Here, the record demonstrates that the plaintiff was fifty-nine (59) years old at the relevant time. The oldest of the other candidates who received an offer for an Elementary teaching position was forty-six (46), some thirteen years younger than the plaintiff. The court finds that this is sufficiently

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younger in order to satisfy the fourth requirement of the plaintiff's prima facie case.

Having determined, as a matter of law, that the plaintiff has established a prima facie case, the court's analysis continues to the next stage of the McDonnell Douglas evaluation. See Smith v. City of Allentown, 589 F.3d 684, 689 (3d Cir. 2009). At this stage, the defendant must identify a legitimate non-discriminatory reason for the employment action. The defendant's burden is " relatively light," and a defendant can establish a legitimate reason, " by introducing evidence which, taken as true, would permit the conclusion that there was a nondiscriminatory reason for the unfavorable employment decision." Fuentes v. Perskie, 32 F.3d 759, 763 (3d Cir. 1994).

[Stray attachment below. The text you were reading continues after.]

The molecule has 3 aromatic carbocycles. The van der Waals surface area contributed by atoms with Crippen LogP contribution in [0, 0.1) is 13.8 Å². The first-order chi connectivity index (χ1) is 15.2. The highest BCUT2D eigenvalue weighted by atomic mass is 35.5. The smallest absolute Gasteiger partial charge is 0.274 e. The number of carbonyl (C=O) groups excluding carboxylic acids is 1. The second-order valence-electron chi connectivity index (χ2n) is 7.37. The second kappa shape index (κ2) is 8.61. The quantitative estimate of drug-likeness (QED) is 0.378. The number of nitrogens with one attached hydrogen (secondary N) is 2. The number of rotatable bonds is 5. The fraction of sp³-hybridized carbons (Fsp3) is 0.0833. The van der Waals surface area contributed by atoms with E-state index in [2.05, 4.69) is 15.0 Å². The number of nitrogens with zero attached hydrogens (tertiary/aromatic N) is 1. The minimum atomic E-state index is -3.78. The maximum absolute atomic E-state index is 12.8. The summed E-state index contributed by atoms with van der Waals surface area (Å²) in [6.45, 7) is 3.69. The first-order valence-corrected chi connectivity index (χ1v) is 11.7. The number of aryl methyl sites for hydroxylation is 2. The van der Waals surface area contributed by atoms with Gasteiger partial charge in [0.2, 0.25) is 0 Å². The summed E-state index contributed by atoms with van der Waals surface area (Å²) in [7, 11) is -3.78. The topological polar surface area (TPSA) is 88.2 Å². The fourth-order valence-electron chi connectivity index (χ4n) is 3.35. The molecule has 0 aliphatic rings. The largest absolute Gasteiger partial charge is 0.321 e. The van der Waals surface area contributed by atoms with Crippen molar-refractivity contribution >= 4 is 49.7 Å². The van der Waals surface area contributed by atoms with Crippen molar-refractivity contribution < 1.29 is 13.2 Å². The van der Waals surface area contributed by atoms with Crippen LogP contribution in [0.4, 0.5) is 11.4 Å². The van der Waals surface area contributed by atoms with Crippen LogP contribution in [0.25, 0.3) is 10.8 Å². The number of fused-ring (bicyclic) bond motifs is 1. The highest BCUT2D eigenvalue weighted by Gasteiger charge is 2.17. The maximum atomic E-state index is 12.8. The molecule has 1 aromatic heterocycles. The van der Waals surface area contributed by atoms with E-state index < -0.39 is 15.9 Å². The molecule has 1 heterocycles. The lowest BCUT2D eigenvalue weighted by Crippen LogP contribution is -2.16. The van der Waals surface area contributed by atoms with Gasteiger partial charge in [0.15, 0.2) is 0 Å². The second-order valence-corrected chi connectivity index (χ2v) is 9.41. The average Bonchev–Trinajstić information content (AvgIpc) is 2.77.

Here, the defendant provides that the plaintiff was not offered a position simply because he was not as qualified or outstanding as the other thirteen (13) candidates who were hired [8]. The defendant proffers that each of the candidates who was hired possessed additional or multiple qualifications valued by the Committee which the plaintiff did not, and/or demonstrated a superior interview performance, which made them more desirable than the plaintiff. Given the facts relating to the qualifications of the candidates as set forth above, as well as considering the values sought by the Committee in selecting candidates, when taken as true, this would permit the conclusion that there was a nondiscriminatory reason for not hiring the plaintiff. A summarization of the defendant's materials establish that nine (9) of the thirteen (13) successful candidates had Master's Degrees, Early Childhood Education Experience, Multiple Certifications, or Instructional Technology Degrees. The plaintiff had a Bachelor's Degree, had only a professional certification in Elementary Education, and had limited early childhood education experience. In addition, five (5) of the candidates completed their Student Teaching in the District, while the plaintiff did so outside of the District. All candidates had prior experience working as a substitute teacher, student teacher or teacher. Further, ten (10) of the thirteen (13) candidates offered a position possessed certification for one or more of First Aid, CPR, or AED. The plaintiff possessed none of these certifications. The plaintiff also lacked training in the Read 180 and Step by Step Programs, which four (4) of the successful candidates possessed. Finally, two (2) of the candidates possessed certification in the field of English as a Second Language, which the plaintiff did not.